So if I move now to my final slide. We remain confident in delivering our 2019 revenue in the range of GBP 1 billion to GBP 1.1 billion and underlying EBITDA of between GBP 185 million to GBP 205 million. And as a reminder, this is before the impact of the GBP 80 million to GBP 100 million EBITDA losses in LATAM. So we're reiterating that guidance we talked about in March.

For the second half, we expect to see a significant increase in EBITDA. So this is going to be driven by the lower delivery rollout costs, targeted cost control and an increase in profits in Canada. We expect the recent -- the impact of recent acquisitions of Flyt, Practi and City Pantry most recently to impact underlying EBITDA by between GBP 10 million and GBP 12 million in 2019. But despite this, we're reconfirming that underlying EBITDA guidance range.

So with that, I'll pass back to Peter.

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Peter Bernard Duffy, Just Eat plc - Interim CEO, Chief Customer Officer & Director [4]

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Why thank you, Paul. So now we've gone through our performance on a country-by-country basis, I'm going to draw out 3 underpinning themes which I think are at the heart of our strategy, which is all about building the leading hybrid marketplace. And that's how we're driving marketplace growth and leverage; how we're accelerating delivery rollout; and finally, how we're step-changing the customer, the restaurant and the courier experience.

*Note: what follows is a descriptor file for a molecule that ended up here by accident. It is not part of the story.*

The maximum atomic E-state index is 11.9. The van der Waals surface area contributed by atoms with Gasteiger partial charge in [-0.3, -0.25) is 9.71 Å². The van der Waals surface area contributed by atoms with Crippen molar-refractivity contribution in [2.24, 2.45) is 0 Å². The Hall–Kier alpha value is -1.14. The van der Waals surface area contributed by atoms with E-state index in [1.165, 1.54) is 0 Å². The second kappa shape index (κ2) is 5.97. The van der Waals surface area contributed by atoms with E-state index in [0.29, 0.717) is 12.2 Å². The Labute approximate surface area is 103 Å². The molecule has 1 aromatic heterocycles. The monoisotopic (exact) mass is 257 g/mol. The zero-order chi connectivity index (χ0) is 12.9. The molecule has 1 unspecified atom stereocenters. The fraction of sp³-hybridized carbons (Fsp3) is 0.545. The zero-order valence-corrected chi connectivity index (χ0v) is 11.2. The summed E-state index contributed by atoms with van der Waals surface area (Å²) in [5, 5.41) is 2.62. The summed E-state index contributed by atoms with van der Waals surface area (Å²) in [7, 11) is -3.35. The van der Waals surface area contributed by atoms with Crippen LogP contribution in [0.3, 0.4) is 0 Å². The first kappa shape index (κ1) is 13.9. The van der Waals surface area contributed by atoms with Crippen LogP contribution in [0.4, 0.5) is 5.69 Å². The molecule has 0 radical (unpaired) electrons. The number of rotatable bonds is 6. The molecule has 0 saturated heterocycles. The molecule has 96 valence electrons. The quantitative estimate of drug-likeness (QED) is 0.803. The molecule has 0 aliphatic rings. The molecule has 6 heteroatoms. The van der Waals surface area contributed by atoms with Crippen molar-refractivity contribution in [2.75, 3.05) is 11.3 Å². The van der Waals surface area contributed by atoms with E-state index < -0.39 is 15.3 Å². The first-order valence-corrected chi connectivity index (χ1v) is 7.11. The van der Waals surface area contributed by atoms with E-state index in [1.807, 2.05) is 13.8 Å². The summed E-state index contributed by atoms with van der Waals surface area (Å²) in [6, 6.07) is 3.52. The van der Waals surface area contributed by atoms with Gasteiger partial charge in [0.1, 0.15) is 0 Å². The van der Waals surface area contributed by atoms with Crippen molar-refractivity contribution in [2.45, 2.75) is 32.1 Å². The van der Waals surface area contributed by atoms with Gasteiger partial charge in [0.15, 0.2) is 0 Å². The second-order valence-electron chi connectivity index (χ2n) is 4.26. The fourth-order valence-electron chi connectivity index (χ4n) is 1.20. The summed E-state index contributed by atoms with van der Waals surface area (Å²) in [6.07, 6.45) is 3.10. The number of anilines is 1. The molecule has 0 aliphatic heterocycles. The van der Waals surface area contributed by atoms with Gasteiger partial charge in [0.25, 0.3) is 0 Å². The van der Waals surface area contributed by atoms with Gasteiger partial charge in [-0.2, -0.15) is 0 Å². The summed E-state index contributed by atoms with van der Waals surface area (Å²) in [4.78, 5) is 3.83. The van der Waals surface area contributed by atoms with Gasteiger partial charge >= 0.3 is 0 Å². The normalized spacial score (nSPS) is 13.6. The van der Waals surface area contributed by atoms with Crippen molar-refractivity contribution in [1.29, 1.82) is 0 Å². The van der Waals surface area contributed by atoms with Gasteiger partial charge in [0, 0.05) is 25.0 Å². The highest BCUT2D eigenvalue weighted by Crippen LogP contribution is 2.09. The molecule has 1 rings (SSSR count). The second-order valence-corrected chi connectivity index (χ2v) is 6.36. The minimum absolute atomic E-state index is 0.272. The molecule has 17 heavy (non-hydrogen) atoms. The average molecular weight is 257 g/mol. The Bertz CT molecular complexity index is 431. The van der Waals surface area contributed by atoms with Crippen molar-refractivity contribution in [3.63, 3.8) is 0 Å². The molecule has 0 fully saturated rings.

So let's begin with marketplace growth. And we continue to expand the number of marketplace restaurants in many of our markets, and particularly in Europe where there is still a substantial supply headroom outside of our biggest cities.

Additionally, one of the more interesting initiatives we've rolled out across multiple geographies is driving activation in these local marketplace restaurants, which has been particularly successful in Australia and in the U.K.

Typically, we send out a small SWAT team of a dozen or so individuals to help our marketplace restaurants not only understand the profile of the delivery competitors that we're introducing onto the platform, but how they respond to that. And we help them remerchandise their stores, we advise them on minimum order values, on delivery fees as well as attempting to sign up new partners that we don't already have on the platform. And we then additionally supplement this with local advertising and PR.

And the whole impact has been really very successful. For example in Canberra, which is our first activation city, we saw more than a 20% growth in marketplace orders at the half as a result of that activity.